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How to Start Building an Android Product

Nov 6, 2017 9:05:00 AM

shutterstock_695566270-1.jpgLet’s say your latest iOS app (discussed earlier in this space) that you've worked on so hard took off. It’s off the charts at the Apple store and you’re raking in the dough, $1.99 at a time. Great! But here’s the bad news: By not having an Android version on the market as well, you are doing the following:

  • Ignoring the millions of Android users out there (or, if this is an internal company app, ignoring your Android-using employees)
  • Leaving an unmet demand for a competitor to fill
  • Leaving money on the table

If you’re OK with all that, then read no further. Otherwise, you’re back where you started with your iOS app, wondering how to get started on the Android side. Read on!

But First, Coffee (Specifically, Java)

The first thing to know about Android development is that Android apps are developed using the Google Android Software Development Kit (SDK). And the Android SDK speaks one language: Java. So if you don’t know Java or have ready access to someone who does, you need to find such a person, preferably one who has experience specifically with Android apps. (At AndPlus, by the way, we have whole teams of them. Just saying.)

With that out of the way: For purposes of this article, we’re assuming that you’re simply recreating your successful iOS app in Android, so you’ve already figured out all the basic stuff you need before you start coding. But just to recap, you need the following so your developer has something to go on:

  • User journeys
  • Software requirements
  • Revenue model
  • Platform-specific features to leverage

That last point warrants some exploration. Although the Android and iOS hardware platforms do have many features in common (such as still and video cameras, GPS, storage, and inertial sensors), they don’t share everything (Android phones, for example, typically can accommodate external memory cards, usually SD Micro, which iPhones don’t have). And even the features they have in common don’t always work the same way from an application interface perspective. So think about this one carefully and discuss the options with your developer.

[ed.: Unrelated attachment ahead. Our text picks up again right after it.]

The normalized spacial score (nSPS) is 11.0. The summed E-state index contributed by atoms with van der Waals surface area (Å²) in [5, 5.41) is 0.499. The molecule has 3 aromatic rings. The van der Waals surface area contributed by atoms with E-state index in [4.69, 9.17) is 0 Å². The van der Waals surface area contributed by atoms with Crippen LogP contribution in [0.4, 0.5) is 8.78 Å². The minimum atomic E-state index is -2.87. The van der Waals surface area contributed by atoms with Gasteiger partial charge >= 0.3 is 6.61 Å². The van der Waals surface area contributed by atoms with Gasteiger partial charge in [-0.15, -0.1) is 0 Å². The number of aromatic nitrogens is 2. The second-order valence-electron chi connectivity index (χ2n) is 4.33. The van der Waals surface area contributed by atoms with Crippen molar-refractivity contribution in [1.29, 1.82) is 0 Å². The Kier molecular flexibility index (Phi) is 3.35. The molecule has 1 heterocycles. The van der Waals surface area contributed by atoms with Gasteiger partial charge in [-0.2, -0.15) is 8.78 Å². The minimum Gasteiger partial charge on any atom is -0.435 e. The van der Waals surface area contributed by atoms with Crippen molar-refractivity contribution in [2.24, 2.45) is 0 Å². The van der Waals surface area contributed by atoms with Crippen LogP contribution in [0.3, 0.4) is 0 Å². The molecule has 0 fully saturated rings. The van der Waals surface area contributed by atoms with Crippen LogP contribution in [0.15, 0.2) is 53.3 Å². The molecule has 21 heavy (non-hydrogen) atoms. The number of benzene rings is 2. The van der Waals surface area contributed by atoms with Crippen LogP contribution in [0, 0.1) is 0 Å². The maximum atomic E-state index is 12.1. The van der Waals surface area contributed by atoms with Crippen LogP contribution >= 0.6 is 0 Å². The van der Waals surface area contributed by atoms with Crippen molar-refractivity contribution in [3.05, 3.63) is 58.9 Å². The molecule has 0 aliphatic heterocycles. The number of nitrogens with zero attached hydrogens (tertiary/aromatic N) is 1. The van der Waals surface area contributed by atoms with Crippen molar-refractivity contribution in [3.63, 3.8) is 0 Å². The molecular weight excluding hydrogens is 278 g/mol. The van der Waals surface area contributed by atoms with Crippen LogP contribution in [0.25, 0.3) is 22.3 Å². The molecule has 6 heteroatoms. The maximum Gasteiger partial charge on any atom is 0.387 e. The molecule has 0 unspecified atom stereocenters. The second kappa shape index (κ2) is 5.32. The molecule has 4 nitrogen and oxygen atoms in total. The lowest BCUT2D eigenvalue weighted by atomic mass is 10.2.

Nuts and Bolts

Before embarking on your Android journey, you may want to familiarize yourself with Google’s Android Design Guidelines. This will give you an understanding of what Android users have come to expect from the look and feel of their apps, and a common basis for discussion of design decisions with your developer.

Then, you will probably have conversations with your developer about the following:

  • Android version compatibility. How far back in Android version history do you want your app to be compatible? If you choose to be compatible with only the latest version, you’re ignoring the vast majority of Android users who are still on older versions; if you go too far back, you’re choosing not to take advantage of the many features and improvements available in later versions. Somewhere in between is usually best.
  • Activities. “Activities” is Android-speak for the look of the “screens” of your app. There are several options here, so make sure you understand the pros and cons of each before you choose.
  • Google Play Services. You may need to make some decisions about incorporating services, such as maps, that Google provides. Things can get a bit complicated when incorporating these features, so again, make sure you understand the advantages, disadvantages, and costs associated with leveraging Google services.

Ready, Set, Go!

On the whole, Android users aren’t as openly rabid about the platform as their iOS counterparts—you rarely see anyone camping out to get the latest Samsung Galaxy or HTC phone. Nonetheless, they are, by and large, dedicated fans who want to take advantage of all the platform has to offer. Don’t let them down! With both Android and iOS versions of your awesome app, you’re ready to conquer the world.

Topics: Android

Brian Geary

Written by Brian Geary

Brian is a true believer in the Agile process. He often assists the development process by performing the product owner role. In addition to his technical background, he is an experienced account manager with a background in design and marketing.

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